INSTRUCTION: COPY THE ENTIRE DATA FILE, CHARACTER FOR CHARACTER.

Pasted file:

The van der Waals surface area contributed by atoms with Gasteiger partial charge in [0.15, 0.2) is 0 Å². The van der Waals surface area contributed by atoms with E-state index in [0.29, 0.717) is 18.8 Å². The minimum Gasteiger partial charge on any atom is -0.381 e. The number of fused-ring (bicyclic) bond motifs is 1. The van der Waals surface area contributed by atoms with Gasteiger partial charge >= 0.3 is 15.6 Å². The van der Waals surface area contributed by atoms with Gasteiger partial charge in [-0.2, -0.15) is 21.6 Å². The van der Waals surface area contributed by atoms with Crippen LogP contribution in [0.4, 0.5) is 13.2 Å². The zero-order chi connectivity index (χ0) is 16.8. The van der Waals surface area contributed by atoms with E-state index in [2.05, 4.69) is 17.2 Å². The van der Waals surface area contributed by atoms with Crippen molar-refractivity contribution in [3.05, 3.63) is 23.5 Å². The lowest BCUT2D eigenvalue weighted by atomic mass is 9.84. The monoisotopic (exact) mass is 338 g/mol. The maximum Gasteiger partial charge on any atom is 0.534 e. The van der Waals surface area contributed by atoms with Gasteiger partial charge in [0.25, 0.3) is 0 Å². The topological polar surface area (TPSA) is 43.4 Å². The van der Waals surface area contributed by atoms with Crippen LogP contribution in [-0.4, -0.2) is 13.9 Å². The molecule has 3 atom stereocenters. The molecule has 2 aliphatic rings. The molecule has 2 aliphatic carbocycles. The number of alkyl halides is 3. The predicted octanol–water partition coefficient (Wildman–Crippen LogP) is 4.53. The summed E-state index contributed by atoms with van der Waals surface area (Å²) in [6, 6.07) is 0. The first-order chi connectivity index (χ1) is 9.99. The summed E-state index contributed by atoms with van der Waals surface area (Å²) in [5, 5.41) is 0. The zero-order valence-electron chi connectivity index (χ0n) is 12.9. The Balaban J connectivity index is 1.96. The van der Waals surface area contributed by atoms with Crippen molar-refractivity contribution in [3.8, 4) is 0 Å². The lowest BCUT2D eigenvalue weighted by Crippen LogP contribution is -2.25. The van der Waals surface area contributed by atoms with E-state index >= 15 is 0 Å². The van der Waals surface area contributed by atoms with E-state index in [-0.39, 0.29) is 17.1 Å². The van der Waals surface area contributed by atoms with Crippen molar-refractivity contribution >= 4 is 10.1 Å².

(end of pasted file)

The van der Waals surface area contributed by atoms with Gasteiger partial charge in [0.15, 0.2) is 0 Å². The van der Waals surface area contributed by atoms with E-state index in [0.29, 0.717) is 18.8 Å². The minimum Gasteiger partial charge on any atom is -0.381 e. The number of fused-ring (bicyclic) bond motifs is 1. The van der Waals surface area contributed by atoms with Gasteiger partial charge >= 0.3 is 15.6 Å². The van der Waals surface area contributed by atoms with Gasteiger partial charge in [-0.2, -0.15) is 21.6 Å². The van der Waals surface area contributed by atoms with Crippen LogP contribution in [0.4, 0.5) is 13.2 Å². The zero-order chi connectivity index (χ0) is 16.8. The van der Waals surface area contributed by atoms with E-state index in [2.05, 4.69) is 17.2 Å². The van der Waals surface area contributed by atoms with Crippen molar-refractivity contribution in [3.05, 3.63) is 23.5 Å². The lowest BCUT2D eigenvalue weighted by atomic mass is 9.84. The monoisotopic (exact) mass is 338 g/mol. The maximum Gasteiger partial charge on any atom is 0.534 e. The van der Waals surface area contributed by atoms with Gasteiger partial charge in [0.25, 0.3) is 0 Å². The topological polar surface area (TPSA) is 43.4 Å². The van der Waals surface area contributed by atoms with Crippen LogP contribution in [-0.4, -0.2) is 13.9 Å². The molecule has 3 atom stereocenters. The molecule has 2 aliphatic rings. The molecule has 2 aliphatic carbocycles. The number of alkyl halides is 3. The predicted octanol–water partition coefficient (Wildman–Crippen LogP) is 4.53. The summed E-state index contributed by atoms with van der Waals surface area (Å²) in [6, 6.07) is 0. The first-order chi connectivity index (χ1) is 9.99. The summed E-state index contributed by atoms with van der Waals surface area (Å²) in [5, 5.41) is 0. The zero-order valence-electron chi connectivity index (χ0n) is 12.9. The Balaban J connectivity index is 1.96. The van der Waals surface area contributed by atoms with Crippen molar-refractivity contribution in [3.8, 4) is 0 Å². The lowest BCUT2D eigenvalue weighted by Crippen LogP contribution is -2.25. The van der Waals surface area contributed by atoms with E-state index >= 15 is 0 Å². The van der Waals surface area contributed by atoms with E-state index in [-0.39, 0.29) is 17.1 Å². The van der Waals surface area contributed by atoms with Crippen molar-refractivity contribution >= 4 is 10.1 Å².